From the Other Side of the Table (Guest Feature)
It helps to learn from your opponent. With respect to that, I’m starting a new article series featuring a different guest writer each time who is playing one of the other archetypes in Standard. Hopefully this will help you play those matchups better and also get a breather from my writing style. Enjoy!
From the Other Side of the Table (October)
The man who heard the call as he rose above the Mountains. He heard it from on high, the very rocks that he rose above, the smoldering wreckage beneath him. They spoke to him, he heard them whisper, “Tell us your secrets, tell us how you rise above the rest, and avoid joining them as a part of the ashes.”
That minor visual provided above, is reminiscent of how I came to write this article for this site. I play Magic often with the proprietor of this site, and the games are very back and forth, with trash talk, thought and respect transferred often back and forth as the currency of these exchanges. My name is Darrel Feltner, and I am pleasured to join you all in this installment of From on The Other Side of the Table.
We are all brought together by this wonderful game we play, and my story of immersion into it is relatively simple. I used to play Yu-Gi-Oh competitively and travel for it, and eventually when I was 13 I got bored of the game, and sought something more challenging and slower paced (the games ended very fast), and I found Magic. I learned one hard knock at a time like all of us has, and I cut my teeth on the most complicated decks. I played U/G Madness at the start, but really cut my teeth on the deck of Dr. Teeth himself.
“Scary isn’t he? Try learning this complex game on his back!”
Well, having cut my teeth on a deck that plays that beautiful monster, counterspells, removal, and card draw, I clearly was built as a control player at heart. Trying to play every permutation of the best wrath effects, card draw, and trying to end the game with the cheese standing alone. The lone threat, rising above the ashes, avoiding succumbing to becoming part of the Burning Earth, the smoldering ground where many of the opponents to our Mountain wielding friends have laid people to rest.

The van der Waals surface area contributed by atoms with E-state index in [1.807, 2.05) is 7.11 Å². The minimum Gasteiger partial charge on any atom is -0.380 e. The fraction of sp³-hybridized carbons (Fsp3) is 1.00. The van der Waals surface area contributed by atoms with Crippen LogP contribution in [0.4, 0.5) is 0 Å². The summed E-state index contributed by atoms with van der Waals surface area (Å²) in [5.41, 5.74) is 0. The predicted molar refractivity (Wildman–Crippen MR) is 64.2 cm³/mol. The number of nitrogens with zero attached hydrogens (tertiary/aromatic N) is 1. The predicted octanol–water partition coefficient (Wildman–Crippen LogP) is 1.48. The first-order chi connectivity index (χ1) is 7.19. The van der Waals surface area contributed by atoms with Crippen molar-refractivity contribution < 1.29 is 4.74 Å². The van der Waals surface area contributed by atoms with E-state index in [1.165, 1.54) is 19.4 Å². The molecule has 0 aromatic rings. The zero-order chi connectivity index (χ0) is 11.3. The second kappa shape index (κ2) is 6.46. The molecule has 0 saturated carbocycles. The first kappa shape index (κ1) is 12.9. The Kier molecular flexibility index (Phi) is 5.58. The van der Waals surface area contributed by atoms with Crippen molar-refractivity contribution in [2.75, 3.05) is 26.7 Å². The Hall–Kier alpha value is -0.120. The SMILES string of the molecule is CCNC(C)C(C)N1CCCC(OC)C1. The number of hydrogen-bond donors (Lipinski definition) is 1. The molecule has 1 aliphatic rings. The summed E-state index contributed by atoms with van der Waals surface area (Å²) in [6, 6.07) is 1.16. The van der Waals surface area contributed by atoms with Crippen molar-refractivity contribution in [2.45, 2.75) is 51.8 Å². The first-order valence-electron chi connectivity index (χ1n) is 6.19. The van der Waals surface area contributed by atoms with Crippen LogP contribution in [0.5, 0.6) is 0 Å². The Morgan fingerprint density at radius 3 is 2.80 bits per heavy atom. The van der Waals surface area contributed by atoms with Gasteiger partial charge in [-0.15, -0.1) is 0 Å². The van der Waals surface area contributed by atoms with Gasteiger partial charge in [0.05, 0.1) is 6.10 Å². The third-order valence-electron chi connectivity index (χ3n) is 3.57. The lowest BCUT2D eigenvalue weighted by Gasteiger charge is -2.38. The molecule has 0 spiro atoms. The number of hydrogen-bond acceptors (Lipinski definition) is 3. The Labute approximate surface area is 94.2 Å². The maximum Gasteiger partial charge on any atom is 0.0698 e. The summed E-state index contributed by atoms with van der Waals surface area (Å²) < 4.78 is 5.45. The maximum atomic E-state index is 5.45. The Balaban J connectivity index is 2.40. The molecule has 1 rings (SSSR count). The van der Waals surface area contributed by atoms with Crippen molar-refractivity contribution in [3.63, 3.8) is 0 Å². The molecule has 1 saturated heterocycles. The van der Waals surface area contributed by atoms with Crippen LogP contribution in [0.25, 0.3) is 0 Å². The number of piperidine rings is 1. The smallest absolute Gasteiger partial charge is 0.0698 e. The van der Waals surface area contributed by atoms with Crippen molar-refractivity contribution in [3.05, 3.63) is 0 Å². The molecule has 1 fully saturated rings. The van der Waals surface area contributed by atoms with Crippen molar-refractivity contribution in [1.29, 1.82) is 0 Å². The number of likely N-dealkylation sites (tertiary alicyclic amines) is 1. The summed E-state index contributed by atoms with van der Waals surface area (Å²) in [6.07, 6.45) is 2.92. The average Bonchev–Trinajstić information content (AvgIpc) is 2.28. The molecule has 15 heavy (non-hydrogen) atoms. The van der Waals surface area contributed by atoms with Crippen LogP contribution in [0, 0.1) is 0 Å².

I can imagine one saying, “Enough with this intro and poetics though, let’s get to the clear cut content. How are you helping me as a red player?” Patience my aggressive friends. I respect your cackling, setting the trees on fire and rising like the phoenix, but patience is what I am going to teach you, the view from the other side of the table, setting a delicate table, to carefully move through and weather your opponents onslaught, and soon move to closing the door on them, strangling their resources and grinding them into submission. Lock yourselves in, because it may be boring trying to learn the life of the other side, because as Sun Tzu says, ”It is said that if you know your enemies and know yourself, you will not be imperiled in a hundred battles; if you do not know your enemies but do know yourself, you will win one and lose one; if you do not know your enemies nor yourself, you will be imperiled in every single battle.”
Today, on The Other Side the enemy is: ESPER CONTROL!!!!!!
Maindeck (60 Cards)
Instants and Sorceries (25)
4 Supreme Verdict
4 Sphinx’s Revelation
3 Devour Flesh
3 Azorius Charm
3 Hero’s Downfall
3 Psychic Strike
1 Merciless Eviction
3 Jace, Architect of Thought
1 Elspeth, Sun’s Champion
2 Detention Sphere
1 Elixir of Immortality
4 Watery Grave
4 Hallowed Fountain
4 Godless Shrine
2 Pithing Needle
1 Glare of Heresy
3 Doom Blade
2 Jace, Memory Adept
1 Merciless Eviction
Now, one would see this list and say, “This isn’t the latest version, are you budget constricted? There are no Temples, Ashioks, and only one Elspeth…” and to all of these I would say no, and will discuss them in a moment. I believe this deck is the strongest deck for this format because it has the tools to fight every matchup. You have counterspells to fight the mid and late game threats that can resolve and make a game crumble, you have early removal and sweepers to stymie the early threats and stabilize at a reasonable life total, and you have one of the strongest late games and card advantage engines:
Stroke of Genius is meh, Stream of Life is terrible, but you staple them together, you get the strongest card in the Meta